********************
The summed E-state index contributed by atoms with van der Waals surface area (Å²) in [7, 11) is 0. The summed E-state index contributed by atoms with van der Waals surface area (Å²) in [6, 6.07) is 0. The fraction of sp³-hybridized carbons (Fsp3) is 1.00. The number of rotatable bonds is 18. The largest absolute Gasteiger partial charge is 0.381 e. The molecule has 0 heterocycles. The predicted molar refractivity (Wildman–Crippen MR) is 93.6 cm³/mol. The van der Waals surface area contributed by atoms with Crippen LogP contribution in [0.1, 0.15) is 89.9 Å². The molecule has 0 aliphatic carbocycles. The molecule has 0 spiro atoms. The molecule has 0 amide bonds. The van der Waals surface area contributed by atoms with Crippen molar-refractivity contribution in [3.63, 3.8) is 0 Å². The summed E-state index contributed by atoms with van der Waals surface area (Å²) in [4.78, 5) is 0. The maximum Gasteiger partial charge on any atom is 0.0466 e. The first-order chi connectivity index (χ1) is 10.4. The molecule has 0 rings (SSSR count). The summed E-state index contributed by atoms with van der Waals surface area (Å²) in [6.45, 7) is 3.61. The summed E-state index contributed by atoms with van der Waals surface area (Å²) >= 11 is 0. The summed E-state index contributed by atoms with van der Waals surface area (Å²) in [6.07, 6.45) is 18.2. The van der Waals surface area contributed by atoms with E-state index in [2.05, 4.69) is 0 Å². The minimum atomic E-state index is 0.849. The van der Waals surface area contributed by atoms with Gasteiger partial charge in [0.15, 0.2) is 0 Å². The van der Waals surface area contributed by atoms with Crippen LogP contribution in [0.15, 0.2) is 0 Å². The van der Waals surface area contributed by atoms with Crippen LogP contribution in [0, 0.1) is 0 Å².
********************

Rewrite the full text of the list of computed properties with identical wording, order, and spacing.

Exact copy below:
The summed E-state index contributed by atoms with van der Waals surface area (Å²) in [7, 11) is 0. The summed E-state index contributed by atoms with van der Waals surface area (Å²) in [6, 6.07) is 0. The fraction of sp³-hybridized carbons (Fsp3) is 1.00. The number of rotatable bonds is 18. The largest absolute Gasteiger partial charge is 0.381 e. The molecule has 0 heterocycles. The predicted molar refractivity (Wildman–Crippen MR) is 93.6 cm³/mol. The van der Waals surface area contributed by atoms with Crippen LogP contribution in [0.1, 0.15) is 89.9 Å². The molecule has 0 aliphatic carbocycles. The molecule has 0 spiro atoms. The molecule has 0 amide bonds. The van der Waals surface area contributed by atoms with Crippen molar-refractivity contribution in [3.63, 3.8) is 0 Å². The summed E-state index contributed by atoms with van der Waals surface area (Å²) in [4.78, 5) is 0. The maximum Gasteiger partial charge on any atom is 0.0466 e. The first-order chi connectivity index (χ1) is 10.4. The molecule has 0 rings (SSSR count). The summed E-state index contributed by atoms with van der Waals surface area (Å²) in [6.45, 7) is 3.61. The summed E-state index contributed by atoms with van der Waals surface area (Å²) >= 11 is 0. The summed E-state index contributed by atoms with van der Waals surface area (Å²) in [6.07, 6.45) is 18.2. The van der Waals surface area contributed by atoms with E-state index in [2.05, 4.69) is 0 Å². The minimum atomic E-state index is 0.849. The van der Waals surface area contributed by atoms with Gasteiger partial charge in [0.15, 0.2) is 0 Å². The van der Waals surface area contributed by atoms with Crippen LogP contribution in [0.15, 0.2) is 0 Å². The van der Waals surface area contributed by atoms with Crippen LogP contribution in [0, 0.1) is 0 Å².